Batting average is a key stat--BECAUSE it shows how the ratio of how many times a hitter successfully puts a ball in play when the hitter is NOT WALKED, HBP... or hitting a "sacrifice" such as scoring a runner from third base and/or bunting a ball to advance a runner.
Where batting average can HOSE or not tell the true numbers is when a runner advances a base because of an out... that is deemed as a wasted at bat, and unfortunately, that out is treated the same as a strikeout--when it is much more productive, and a fundamental part of the game.
- if you have a hitter that has a man on second base, and he comes up and hits a ground ball to the right side of the infield, the runner advances, and the hitter is out. --Now, this is no different than a sacrifice bunt; however, the hitter is charged an at bat.
- if you have a hitter, and he hits a fly ball that is caught, but the runner tags up at first and advances to second, then the result is the same thing as a sacrifice bunt; however, the hitter is charged an at bat.
- If a batter hits the ball to the shortstop, on a hit and run, and the runner advances to second, but the batter is thrown out.... again, this accomplishes the same thing as a sacrifice bunt HOWEVER, it counts for an extra at-bat.
That is what is flawed by just judging a hitter by their batting average.
For example: Let's say Adam Dunn has two games....
In the realistic game he has a man on second base with no outs each time he comes to the plate, and he strikes out every time. Now, the next hitter has to get the runner in from second with one out with a base hit. The runner really can score no other way. Thus, Dunn should be charged an 0/4 because his at bats failed to put him on base OR... move the a runner with less than two outs.
However, let's say Fantasy Adam Dunn he has a man on second base with no outs each time he comes to the plate, and he takes his full swings, and hits long fly balls to right in two at-bats.... and two ground balls to deep first, well then... Adam Dunn advanced the runner to third with one out... and now Konerko can clean-up. Advance that... and say Konerko grounds out to second base with the infield back... and the run scores... Konerko should be charged with an RBI, but no at bat... In this scenario, Dunn should be charged an 0/0 because his at bats advanced the runner with less than two outs.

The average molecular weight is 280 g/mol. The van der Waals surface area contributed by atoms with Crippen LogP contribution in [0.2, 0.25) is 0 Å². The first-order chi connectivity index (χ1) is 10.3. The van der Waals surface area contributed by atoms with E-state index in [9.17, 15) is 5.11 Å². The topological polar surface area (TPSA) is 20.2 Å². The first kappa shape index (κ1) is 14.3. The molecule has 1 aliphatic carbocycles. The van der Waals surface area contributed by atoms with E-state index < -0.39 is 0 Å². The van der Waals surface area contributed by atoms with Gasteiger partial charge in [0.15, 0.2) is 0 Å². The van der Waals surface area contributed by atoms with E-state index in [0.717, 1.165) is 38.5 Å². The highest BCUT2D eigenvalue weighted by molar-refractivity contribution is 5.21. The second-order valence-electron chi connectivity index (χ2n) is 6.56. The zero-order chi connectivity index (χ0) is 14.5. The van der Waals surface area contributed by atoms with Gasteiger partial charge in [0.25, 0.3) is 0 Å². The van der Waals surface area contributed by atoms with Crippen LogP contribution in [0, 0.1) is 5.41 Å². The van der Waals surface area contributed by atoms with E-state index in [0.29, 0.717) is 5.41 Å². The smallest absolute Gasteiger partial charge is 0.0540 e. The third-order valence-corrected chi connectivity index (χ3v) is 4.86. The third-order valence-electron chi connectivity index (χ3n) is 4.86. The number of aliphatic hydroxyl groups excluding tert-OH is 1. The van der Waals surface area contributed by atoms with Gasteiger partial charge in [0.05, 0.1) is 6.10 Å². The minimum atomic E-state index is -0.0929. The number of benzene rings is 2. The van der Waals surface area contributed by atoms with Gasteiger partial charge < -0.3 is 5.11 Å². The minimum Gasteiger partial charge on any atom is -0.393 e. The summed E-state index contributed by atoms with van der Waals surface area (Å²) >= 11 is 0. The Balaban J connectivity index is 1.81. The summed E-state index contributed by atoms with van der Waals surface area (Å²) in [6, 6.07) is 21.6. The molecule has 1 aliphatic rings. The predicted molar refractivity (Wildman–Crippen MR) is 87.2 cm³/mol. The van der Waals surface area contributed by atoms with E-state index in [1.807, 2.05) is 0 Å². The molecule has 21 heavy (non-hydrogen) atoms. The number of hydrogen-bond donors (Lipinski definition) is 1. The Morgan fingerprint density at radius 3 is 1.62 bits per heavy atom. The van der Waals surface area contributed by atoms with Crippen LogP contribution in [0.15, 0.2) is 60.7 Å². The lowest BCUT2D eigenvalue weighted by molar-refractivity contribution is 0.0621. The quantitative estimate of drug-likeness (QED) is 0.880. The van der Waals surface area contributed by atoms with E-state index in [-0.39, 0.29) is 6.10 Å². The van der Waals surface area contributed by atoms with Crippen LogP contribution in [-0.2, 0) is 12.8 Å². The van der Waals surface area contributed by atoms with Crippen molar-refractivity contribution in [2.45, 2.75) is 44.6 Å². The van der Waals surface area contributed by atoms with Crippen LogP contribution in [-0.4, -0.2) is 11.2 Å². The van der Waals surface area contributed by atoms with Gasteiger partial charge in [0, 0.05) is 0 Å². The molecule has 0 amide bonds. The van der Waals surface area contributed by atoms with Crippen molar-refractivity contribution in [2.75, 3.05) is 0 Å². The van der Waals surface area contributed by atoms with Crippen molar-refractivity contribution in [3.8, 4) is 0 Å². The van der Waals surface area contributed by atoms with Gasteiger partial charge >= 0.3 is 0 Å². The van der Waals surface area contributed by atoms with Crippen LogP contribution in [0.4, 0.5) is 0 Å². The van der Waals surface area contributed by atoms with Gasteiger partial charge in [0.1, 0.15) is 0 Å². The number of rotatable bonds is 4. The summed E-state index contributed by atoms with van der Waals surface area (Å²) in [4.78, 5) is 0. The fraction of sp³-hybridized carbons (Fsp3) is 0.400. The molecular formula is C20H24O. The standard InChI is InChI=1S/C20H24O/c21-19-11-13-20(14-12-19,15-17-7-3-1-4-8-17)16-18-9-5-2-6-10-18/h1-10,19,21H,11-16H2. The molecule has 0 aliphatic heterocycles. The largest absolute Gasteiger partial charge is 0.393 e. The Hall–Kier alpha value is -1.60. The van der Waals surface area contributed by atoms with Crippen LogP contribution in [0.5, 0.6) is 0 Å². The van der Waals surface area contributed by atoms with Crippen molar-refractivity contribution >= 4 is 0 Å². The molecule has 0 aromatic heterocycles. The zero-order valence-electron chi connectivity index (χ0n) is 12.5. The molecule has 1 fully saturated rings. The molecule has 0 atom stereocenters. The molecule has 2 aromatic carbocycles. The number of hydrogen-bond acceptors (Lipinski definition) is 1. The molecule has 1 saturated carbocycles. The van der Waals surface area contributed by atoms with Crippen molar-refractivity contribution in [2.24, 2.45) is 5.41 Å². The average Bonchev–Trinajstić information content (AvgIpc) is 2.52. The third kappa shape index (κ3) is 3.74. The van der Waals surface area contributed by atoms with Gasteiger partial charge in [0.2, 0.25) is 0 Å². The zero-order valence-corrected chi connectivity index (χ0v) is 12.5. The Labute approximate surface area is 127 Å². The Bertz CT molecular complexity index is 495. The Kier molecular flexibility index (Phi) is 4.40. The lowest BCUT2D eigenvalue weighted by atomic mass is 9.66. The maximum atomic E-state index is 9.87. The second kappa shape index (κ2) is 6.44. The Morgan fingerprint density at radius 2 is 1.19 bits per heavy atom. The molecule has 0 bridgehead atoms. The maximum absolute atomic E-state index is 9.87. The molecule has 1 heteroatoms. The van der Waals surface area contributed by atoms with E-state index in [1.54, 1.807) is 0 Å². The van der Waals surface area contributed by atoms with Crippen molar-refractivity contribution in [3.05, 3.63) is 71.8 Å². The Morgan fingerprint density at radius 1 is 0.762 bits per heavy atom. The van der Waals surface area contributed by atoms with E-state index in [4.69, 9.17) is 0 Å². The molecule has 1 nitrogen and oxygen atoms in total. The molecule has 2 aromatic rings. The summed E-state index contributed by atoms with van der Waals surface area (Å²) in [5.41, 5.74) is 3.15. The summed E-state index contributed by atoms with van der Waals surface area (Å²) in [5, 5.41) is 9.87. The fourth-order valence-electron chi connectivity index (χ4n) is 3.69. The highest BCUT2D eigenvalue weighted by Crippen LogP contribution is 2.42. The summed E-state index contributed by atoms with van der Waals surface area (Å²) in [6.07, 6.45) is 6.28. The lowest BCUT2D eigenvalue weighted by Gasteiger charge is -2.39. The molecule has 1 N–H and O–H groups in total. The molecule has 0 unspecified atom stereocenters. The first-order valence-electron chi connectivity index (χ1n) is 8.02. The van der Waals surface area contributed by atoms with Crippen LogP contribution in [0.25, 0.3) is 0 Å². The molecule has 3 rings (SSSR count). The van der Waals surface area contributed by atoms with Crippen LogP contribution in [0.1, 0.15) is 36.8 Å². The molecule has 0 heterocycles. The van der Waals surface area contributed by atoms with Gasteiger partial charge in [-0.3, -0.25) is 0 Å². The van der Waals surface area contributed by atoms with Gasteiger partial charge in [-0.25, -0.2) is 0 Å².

Now, there are some proponents that say... a strike out is just the same as any other out. Technically, sure.. ok... they will even argue it's better because then Donkey will not hit into a double play. But, of the above, which outcome would you prefer?
What could be done is a stat that identifies these situations. They are important situations, but go unnoticed.
Batting Average could be better re-configured, and reward an overall, well rounded baseball player if it were computed in the following way:
Any time a runner advances and the defensive team makes one and only one out on the play...AND the player put out is the batter, then no at bat is charged. (Essentially, if the situation is 1st and 2nd and either the lead or trailing runner is out, then the batter gets no credit.)
This is a part of fundamental baseball that is lacking. BIG TIME.
It was a mainstay for teams in the big leagues when I was growing up, and you hear Welsh and Brennamen talk about it ALL of the time.
If the players were not penalized for at the minimum of ADVANCING a baserunner, (when there are two plays in the sacrifice bunt and sac fly that show precedence in not penalizing the hitter for moving runners over...) then it is something that could be done to show the quality of the player.